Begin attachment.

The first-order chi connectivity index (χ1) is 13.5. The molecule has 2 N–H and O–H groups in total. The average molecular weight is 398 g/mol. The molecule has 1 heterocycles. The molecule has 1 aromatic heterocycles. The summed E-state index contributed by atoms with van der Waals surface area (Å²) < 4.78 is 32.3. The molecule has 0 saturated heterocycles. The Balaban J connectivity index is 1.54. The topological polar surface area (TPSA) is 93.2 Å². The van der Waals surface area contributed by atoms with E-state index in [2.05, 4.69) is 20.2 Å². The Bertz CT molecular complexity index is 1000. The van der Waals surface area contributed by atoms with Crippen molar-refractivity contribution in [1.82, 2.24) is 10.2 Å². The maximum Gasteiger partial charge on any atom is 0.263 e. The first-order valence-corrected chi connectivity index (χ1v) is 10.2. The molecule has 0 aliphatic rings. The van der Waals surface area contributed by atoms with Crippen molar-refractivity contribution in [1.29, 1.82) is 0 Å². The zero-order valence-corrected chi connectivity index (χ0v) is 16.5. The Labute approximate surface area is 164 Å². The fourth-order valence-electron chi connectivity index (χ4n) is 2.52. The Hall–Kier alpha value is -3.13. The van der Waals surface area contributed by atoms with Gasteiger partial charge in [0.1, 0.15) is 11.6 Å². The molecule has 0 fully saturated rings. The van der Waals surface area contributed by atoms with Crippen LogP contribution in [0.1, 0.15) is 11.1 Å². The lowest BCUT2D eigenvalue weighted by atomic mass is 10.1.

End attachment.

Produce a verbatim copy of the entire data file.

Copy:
The first-order chi connectivity index (χ1) is 13.5. The molecule has 2 N–H and O–H groups in total. The average molecular weight is 398 g/mol. The molecule has 1 heterocycles. The molecule has 1 aromatic heterocycles. The summed E-state index contributed by atoms with van der Waals surface area (Å²) < 4.78 is 32.3. The molecule has 0 saturated heterocycles. The Balaban J connectivity index is 1.54. The topological polar surface area (TPSA) is 93.2 Å². The van der Waals surface area contributed by atoms with E-state index in [2.05, 4.69) is 20.2 Å². The Bertz CT molecular complexity index is 1000. The van der Waals surface area contributed by atoms with Crippen molar-refractivity contribution in [1.82, 2.24) is 10.2 Å². The maximum Gasteiger partial charge on any atom is 0.263 e. The first-order valence-corrected chi connectivity index (χ1v) is 10.2. The molecule has 0 aliphatic rings. The van der Waals surface area contributed by atoms with Crippen molar-refractivity contribution in [1.29, 1.82) is 0 Å². The zero-order valence-corrected chi connectivity index (χ0v) is 16.5. The Labute approximate surface area is 164 Å². The fourth-order valence-electron chi connectivity index (χ4n) is 2.52. The Hall–Kier alpha value is -3.13. The van der Waals surface area contributed by atoms with Gasteiger partial charge in [0.1, 0.15) is 11.6 Å². The molecule has 0 fully saturated rings. The van der Waals surface area contributed by atoms with Crippen LogP contribution in [0.1, 0.15) is 11.1 Å². The lowest BCUT2D eigenvalue weighted by atomic mass is 10.1.